I previously wrote about a lawsuit filed against Starbucks Coffee Company after it allegedly denied a reasonable accommodation to an employee disabled by dwarfism and fired her because of her small stature. Starbucks has since settled the EEOC disability discrimination suit for $75,000 and an agreement to conduct additional training on the Americans With Disabilities Act (“ADA”) with employees at stores in the El Paso area.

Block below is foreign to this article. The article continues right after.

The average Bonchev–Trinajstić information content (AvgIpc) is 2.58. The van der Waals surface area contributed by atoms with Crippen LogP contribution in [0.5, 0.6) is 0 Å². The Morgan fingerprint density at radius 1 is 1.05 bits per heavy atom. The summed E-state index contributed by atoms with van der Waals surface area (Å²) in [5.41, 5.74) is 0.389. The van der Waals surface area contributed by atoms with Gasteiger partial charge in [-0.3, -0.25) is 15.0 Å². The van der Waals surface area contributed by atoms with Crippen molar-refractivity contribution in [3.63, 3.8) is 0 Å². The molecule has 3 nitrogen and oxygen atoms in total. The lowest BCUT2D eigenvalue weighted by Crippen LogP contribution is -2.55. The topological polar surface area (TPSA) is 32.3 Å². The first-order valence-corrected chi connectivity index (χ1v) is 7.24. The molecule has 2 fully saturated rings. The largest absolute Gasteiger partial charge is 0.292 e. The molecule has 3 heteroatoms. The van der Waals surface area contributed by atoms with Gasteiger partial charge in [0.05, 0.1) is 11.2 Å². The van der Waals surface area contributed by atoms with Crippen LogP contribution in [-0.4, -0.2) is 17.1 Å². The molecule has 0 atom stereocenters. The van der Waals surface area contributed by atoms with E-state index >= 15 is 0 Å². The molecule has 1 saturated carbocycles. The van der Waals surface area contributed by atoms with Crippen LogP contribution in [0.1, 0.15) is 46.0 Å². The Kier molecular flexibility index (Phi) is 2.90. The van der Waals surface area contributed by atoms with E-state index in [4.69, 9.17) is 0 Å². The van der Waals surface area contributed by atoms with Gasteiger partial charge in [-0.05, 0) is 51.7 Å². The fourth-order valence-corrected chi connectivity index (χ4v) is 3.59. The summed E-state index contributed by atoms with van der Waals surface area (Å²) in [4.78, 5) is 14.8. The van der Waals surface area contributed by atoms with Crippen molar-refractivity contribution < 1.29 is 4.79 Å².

Under the ADA, employers are prohibited from discriminating against a qualified employee because of a disability. The ADA defines disability discrimination to include an employer’s failure to provide an employee with reasonable accommodations for a physical impairment. Employers are under an obligation to make reasonable accommodations to disabled employees as long as it does not pose an undue hardship to the business. According to the EEOC’s August 18, 2011 press release, EEOC trial attorney Joel Clark stated “The ADA prohibits managers from ignoring reasonable accommodation requests made by qualified persons with disabilities.” Once an employee makes a reasonable accommodation request, the ADA requires the employer to engage in the interactive reasonable accommodation process to determine if it can provide an accommodation without hardship. If an employer refuses or fails to engage in the interactive process, and/or provide reasonable accommodations, it may be in violation of the ADA.